By Rebecca L. Morrison
This time, I've got a dark-skinned cabbie whose tangy inflections roll like the steel drums I heard in the Caribbean fourteen years ago. His cracked and callused hands beat the steering wheel as though he fancies himself the renowned conductor of an orchestra that creates crackling urban radio waves. Within, I call him Bob Marley, and he called me "pretty young mamasita" as I slid across the back seat.
My gaze does not restrict itself to the rising fare. I am free to roam the hell out of this golden pasture.
I was pampered with feminine finery last time in what he insultingly dubbed my "Pretty Woman moment" (I am no goddamned hooker), and tonight I am decked to the nines with my tits pushed high, guns blazing and feet smarting from a pair of thousand dollar pumps that apparently run a half-size small. I sat on the floor of my sweaty studio apartment and painted these features with nonchalance. I stagnate between a trampoline and a concrete ceiling, and only through desperation do I remain deflated.
I slip him two twenties; he can keep the change. My friends have noticed that I'm tipping like an aristocrat this week, and I have absolutely arrived, all two decades of me. I am floating in-between yesterday's midterm and tomorrow's early class; I suspend my realities with the grandiose.
"Maybe I'll brim my bathtub with diamonds tomorrow. Maybe I'll wake up, and everything I touch will mythically turn to gold." Help! I'm wallowing in optimism again. Even when positioned on the pedestal he reserves for perfection, he's still got a foot of height on me.
I'm entering the Taj Mahal of out-of-the-way chain hotels. You couldn't pay him to stay in the city. You see, here he can strap a kayak to his truck overnight, and in the morning he's only lost a modicum of decency. The door to suite 505 swings open; my feet part with the lowly carpeting, and I am Cleopatra. I am a koala. I have strawberry-kiwi kisses for sale. I smell of "flowers and citrus, with a hint of the ocean", he says, and my back brushes a high Egyptian thread count.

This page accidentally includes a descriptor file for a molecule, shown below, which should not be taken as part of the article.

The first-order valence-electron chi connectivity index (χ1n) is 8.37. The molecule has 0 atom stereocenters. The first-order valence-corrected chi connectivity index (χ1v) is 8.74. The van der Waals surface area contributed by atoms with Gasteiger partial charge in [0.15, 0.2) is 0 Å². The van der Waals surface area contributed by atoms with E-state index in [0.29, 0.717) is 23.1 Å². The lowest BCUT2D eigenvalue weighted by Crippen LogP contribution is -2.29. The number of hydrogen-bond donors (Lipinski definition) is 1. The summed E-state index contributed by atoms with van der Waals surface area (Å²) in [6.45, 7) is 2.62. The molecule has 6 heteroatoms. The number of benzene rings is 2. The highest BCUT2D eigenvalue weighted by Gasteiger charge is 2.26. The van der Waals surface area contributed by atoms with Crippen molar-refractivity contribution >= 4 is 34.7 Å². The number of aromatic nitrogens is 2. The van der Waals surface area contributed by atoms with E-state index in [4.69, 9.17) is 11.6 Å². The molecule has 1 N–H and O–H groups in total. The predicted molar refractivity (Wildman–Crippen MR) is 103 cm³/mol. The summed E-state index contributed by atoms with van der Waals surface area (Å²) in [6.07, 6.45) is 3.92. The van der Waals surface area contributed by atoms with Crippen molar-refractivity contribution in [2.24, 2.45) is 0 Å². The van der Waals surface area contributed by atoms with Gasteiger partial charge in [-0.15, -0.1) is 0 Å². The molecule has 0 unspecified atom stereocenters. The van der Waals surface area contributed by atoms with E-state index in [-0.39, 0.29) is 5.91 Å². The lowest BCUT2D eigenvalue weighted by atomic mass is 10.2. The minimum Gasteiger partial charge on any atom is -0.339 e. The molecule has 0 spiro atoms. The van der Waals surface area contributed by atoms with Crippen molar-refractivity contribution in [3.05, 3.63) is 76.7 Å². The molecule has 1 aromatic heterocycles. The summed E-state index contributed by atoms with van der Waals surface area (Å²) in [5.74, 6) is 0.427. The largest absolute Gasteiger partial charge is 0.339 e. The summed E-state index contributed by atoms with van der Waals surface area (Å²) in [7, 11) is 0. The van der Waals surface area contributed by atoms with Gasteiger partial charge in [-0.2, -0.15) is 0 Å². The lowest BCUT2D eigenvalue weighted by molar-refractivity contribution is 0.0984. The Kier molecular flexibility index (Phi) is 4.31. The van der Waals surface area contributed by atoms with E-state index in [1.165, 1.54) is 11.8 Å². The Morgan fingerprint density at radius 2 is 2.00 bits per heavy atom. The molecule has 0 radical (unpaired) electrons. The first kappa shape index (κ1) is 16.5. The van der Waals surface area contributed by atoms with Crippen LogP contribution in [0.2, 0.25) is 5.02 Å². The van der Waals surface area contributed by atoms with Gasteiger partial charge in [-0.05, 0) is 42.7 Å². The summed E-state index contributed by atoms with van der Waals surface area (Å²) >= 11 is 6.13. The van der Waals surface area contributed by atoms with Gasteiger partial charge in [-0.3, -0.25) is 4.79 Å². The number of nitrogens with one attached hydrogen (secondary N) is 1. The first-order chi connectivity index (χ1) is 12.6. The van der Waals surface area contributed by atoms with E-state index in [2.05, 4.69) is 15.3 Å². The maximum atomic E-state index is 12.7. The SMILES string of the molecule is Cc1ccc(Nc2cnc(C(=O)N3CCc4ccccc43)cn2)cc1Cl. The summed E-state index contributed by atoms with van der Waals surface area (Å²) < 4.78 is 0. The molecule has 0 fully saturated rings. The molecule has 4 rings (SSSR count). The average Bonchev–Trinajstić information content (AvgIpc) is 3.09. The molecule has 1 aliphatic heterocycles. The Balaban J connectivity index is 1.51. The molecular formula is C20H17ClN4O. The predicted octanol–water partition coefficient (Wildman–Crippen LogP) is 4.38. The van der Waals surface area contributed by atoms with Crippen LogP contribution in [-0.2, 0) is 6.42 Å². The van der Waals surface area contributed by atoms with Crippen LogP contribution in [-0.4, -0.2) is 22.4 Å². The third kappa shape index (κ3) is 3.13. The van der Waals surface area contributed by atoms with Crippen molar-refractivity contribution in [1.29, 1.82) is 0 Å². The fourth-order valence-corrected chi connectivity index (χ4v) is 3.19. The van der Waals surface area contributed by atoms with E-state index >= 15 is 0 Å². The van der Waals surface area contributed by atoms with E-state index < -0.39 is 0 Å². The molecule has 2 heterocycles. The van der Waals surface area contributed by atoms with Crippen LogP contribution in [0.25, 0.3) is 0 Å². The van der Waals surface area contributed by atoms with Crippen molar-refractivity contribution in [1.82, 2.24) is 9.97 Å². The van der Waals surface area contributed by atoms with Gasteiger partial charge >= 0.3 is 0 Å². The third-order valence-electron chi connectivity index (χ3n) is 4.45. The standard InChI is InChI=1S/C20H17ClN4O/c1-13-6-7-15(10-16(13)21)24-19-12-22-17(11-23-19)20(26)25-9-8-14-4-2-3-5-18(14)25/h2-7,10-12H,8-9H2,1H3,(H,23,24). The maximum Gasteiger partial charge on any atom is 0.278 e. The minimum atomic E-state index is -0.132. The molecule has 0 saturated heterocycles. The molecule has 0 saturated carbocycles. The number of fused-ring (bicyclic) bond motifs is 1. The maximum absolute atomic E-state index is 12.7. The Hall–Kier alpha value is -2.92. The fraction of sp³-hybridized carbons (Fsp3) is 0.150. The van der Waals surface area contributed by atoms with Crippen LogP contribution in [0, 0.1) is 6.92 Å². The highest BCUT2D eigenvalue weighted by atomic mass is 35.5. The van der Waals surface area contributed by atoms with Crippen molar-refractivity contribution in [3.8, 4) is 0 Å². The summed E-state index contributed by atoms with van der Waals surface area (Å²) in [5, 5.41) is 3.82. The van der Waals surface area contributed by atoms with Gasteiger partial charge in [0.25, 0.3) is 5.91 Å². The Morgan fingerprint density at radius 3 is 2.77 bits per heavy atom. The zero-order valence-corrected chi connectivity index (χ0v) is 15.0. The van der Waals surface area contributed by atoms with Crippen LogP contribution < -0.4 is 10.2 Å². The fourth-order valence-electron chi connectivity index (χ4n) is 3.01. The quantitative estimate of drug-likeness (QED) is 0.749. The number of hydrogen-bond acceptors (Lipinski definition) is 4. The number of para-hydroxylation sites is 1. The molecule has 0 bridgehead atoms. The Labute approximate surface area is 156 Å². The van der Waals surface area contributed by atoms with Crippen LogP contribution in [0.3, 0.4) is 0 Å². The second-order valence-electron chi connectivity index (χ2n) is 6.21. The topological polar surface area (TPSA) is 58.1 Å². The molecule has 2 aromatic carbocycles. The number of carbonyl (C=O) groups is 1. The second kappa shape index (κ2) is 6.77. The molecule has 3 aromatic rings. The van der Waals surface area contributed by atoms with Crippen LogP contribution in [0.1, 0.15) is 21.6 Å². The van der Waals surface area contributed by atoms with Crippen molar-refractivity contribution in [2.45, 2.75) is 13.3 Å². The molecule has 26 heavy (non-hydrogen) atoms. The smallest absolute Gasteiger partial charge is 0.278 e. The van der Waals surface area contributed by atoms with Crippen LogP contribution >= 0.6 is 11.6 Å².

It is the loneliest of blisses, you know, to be young and female, naive and dynamic, to have those moonlit baby blues and Marilyn's proportionate curvature. As those nights without Jack wore on, she'd invent a new man, one whose chest warmed the contours of her back in slumber, a man who gave her lazy Sundays and breakfasts in bed.
I am a material asset, comparable to thousands of acres of farmland or a vintage Rolex. I am the painted china doll his mother kept well-preserved in a glass collector's case. He is ardent and keen, but he is cautious; he is in fact a paranoid schizophrenic. The maid knows his secret, and he folds me away in the corner when she knocks with his spare bath towels. The concierge, he is eager to blow his cover with a well-placed phone call, and "Jack" is double-oh-seven as he whisks me through an alternate exit.
The still and dew of the April night have dusted his truck, and it is as yellow as my cotton sundress. And, with a kiss and a sealed envelope, I traipse the stairs to my filthy little flat, where the toilet overflows daily and my showers last 8 minutes when the world is kind. He tells me he'll house me somewhere nicer come August, a place with a garbage disposal, thicker walls, WiFi and a closet. I am charity without the tax deduction.
To the wives who married for money only to let themselves go, daytime television warned you about me. I look better in your diamonds.